On May 14 our local Fox affiliate (Fox 9) broadcast Jeff Baillon’s striking report “Millions of dollars in suitcases fly out of MSP, but why?” The report drew a connection among “rampant fraud in a massive state program” (i.e., Minnesota’s $250 million a year Child Care Assistance Program funding daycare providers), the locus of this fraud in Minnesota’s Somali community and cash flown overseas in suitcases out of Minneapolis-St. Paul International Airport possibly that may fund the Al Qaeda affiliate al Shabab in Somalia.
The story reverberated in our legislature at the end of the legislative session. Former Department of Human Services investigator Scott Stillman had been one of Baillon’s key sources. Stillman testified in a hastily called state senate hearing. Kim Crockett of the Center of the American Experiment covered the hearing featuring Stillman’s testimony here.
The principal reverberation created by the Fox 9 story, however, is a media backlash. Baillon’s story had gaps in its reporting (Dave Orrick here at the Pioneer Press). Stillman is an unreliable source (Matt Sepic here at Minnesota Public Radio). My favorite story in the backlash featured the ordeal of the Somali daycare providers (brought to us by the Star Tribune, of course). Minnesota Democrats attacked the story with ludicrous comments contributed by Minnesota Governor Mark Dayton, Fifth District Rep. Keith Ellison and intergalactic state legislative superstar and congressional wannabe Ilhan Omar (Lauran Yuen here at MPR.)
It has been my purpose in this series to follow up on Baillon’s story with additional research and reporting. Here is part 1; here is part 2; here is part 3. My own City Journal column on Baillon’s story is “Mogadishu, Minnesota.”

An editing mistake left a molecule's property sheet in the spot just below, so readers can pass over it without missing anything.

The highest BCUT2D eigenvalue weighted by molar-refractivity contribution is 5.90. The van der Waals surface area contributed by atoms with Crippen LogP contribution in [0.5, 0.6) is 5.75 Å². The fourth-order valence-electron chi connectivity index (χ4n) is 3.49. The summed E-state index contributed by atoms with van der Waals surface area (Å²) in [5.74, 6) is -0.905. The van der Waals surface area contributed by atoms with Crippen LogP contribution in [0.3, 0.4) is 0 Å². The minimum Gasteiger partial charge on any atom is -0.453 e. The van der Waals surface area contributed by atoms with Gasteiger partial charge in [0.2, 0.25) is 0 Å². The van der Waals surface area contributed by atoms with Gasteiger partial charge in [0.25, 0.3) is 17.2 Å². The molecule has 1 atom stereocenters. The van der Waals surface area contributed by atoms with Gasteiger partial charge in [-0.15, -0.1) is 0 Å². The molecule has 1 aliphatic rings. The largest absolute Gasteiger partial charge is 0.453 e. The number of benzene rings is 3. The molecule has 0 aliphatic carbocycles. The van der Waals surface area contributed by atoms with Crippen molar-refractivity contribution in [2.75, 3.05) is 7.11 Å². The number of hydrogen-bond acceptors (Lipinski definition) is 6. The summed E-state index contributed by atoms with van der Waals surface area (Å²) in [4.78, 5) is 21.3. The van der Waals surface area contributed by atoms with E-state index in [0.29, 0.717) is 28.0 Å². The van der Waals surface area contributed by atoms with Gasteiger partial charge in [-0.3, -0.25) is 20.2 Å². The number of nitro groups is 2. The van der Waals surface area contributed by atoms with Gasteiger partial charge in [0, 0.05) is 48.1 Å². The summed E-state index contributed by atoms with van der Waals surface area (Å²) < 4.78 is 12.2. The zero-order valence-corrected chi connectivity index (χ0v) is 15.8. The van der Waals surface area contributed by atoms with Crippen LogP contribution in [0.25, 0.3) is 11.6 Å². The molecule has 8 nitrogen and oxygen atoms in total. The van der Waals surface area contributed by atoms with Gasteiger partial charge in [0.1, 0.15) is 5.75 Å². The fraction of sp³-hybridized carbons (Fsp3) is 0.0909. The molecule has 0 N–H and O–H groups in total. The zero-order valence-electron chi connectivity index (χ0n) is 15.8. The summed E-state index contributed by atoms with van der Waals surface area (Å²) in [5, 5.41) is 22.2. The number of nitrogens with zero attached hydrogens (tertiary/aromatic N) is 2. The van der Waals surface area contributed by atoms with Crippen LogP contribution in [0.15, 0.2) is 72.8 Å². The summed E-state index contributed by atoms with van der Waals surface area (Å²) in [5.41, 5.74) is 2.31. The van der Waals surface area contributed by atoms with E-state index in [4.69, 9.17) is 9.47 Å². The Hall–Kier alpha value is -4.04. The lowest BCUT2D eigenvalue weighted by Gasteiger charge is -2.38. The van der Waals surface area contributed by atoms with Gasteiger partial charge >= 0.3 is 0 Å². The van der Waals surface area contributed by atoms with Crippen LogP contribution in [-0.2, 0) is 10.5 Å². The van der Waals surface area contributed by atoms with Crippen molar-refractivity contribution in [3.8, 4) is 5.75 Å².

Fozia Ali served as the centerpiece of Baillon’s story. She stole $1.5 million from the Child Care Assistance Program over an 18-month period. The media can’t quibble with the facts of the Fozia Ali case. Her guilty plea in federal court earlier this year told its own story, although the media somehow overlooked it.
Reviewing the facts of Ali’s case I called and wrote the Minnesota Department of Human Services to ask one question: “CCAP seems to be a program that is relatively easy to defraud. How else to account for a case like Fozia Ali’s and the multiplicity of similar cases?”
DHS responded: “Any amount of fraud is too much. DHS created the Office of the Inspector General in 2011 to address fraud, waste and abuse in public programs. DHS has added resources and made recommendations to the Legislature to increase our ability to ensure public funds are used for those who need them.” DHS also instructed me not to attribute this nonresponse response to the person who provided it.
I conclude that Baillon has reported a helluva story. The story bears on questions of immigration, welfare, welfare fraud and terrorism. Prominent Minnesota Democrats and their media adjunct have embarrassed themselves with their response, not that anybody in particular notices.